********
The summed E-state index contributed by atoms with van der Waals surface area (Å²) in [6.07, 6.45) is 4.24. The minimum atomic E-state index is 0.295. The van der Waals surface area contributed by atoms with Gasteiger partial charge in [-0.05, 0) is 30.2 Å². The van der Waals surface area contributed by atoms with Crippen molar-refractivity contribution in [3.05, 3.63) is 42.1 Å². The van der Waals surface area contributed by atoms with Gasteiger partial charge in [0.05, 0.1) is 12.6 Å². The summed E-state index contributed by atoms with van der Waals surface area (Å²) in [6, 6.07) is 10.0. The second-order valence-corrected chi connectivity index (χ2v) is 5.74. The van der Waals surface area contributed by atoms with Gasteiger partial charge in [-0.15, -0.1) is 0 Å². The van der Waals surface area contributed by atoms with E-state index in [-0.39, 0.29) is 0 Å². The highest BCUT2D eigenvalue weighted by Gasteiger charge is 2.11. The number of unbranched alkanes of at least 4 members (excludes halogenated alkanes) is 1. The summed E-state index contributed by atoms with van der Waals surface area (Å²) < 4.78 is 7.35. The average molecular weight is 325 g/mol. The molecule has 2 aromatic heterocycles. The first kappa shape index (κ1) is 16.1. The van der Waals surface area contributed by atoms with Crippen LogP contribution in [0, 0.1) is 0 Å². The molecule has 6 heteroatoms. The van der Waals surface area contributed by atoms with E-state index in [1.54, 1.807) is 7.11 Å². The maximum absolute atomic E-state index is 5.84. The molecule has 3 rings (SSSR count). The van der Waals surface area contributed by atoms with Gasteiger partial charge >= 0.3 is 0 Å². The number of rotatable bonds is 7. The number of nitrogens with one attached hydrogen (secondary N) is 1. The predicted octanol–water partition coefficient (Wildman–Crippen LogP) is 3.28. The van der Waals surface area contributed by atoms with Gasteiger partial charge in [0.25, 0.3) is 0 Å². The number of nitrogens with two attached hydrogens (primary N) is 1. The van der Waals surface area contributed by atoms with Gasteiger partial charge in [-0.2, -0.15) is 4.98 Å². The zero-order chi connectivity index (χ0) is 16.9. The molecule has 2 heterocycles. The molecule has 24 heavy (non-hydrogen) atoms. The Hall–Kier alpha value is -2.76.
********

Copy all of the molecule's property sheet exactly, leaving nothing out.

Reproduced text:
The summed E-state index contributed by atoms with van der Waals surface area (Å²) in [6.07, 6.45) is 4.24. The minimum atomic E-state index is 0.295. The van der Waals surface area contributed by atoms with Gasteiger partial charge in [-0.05, 0) is 30.2 Å². The van der Waals surface area contributed by atoms with Crippen molar-refractivity contribution in [3.05, 3.63) is 42.1 Å². The van der Waals surface area contributed by atoms with Gasteiger partial charge in [0.05, 0.1) is 12.6 Å². The summed E-state index contributed by atoms with van der Waals surface area (Å²) in [6, 6.07) is 10.0. The second-order valence-corrected chi connectivity index (χ2v) is 5.74. The van der Waals surface area contributed by atoms with Gasteiger partial charge in [-0.15, -0.1) is 0 Å². The van der Waals surface area contributed by atoms with E-state index in [-0.39, 0.29) is 0 Å². The highest BCUT2D eigenvalue weighted by Gasteiger charge is 2.11. The number of unbranched alkanes of at least 4 members (excludes halogenated alkanes) is 1. The summed E-state index contributed by atoms with van der Waals surface area (Å²) < 4.78 is 7.35. The average molecular weight is 325 g/mol. The molecule has 2 aromatic heterocycles. The first kappa shape index (κ1) is 16.1. The van der Waals surface area contributed by atoms with Crippen LogP contribution in [0, 0.1) is 0 Å². The molecule has 6 heteroatoms. The van der Waals surface area contributed by atoms with E-state index in [1.54, 1.807) is 7.11 Å². The maximum absolute atomic E-state index is 5.84. The molecule has 3 rings (SSSR count). The van der Waals surface area contributed by atoms with Gasteiger partial charge >= 0.3 is 0 Å². The number of rotatable bonds is 7. The number of nitrogens with one attached hydrogen (secondary N) is 1. The predicted octanol–water partition coefficient (Wildman–Crippen LogP) is 3.28. The van der Waals surface area contributed by atoms with Gasteiger partial charge in [0.25, 0.3) is 0 Å². The number of nitrogens with two attached hydrogens (primary N) is 1. The van der Waals surface area contributed by atoms with Gasteiger partial charge in [-0.2, -0.15) is 4.98 Å². The zero-order chi connectivity index (χ0) is 16.9. The molecule has 2 heterocycles. The molecule has 24 heavy (non-hydrogen) atoms. The Hall–Kier alpha value is -2.76.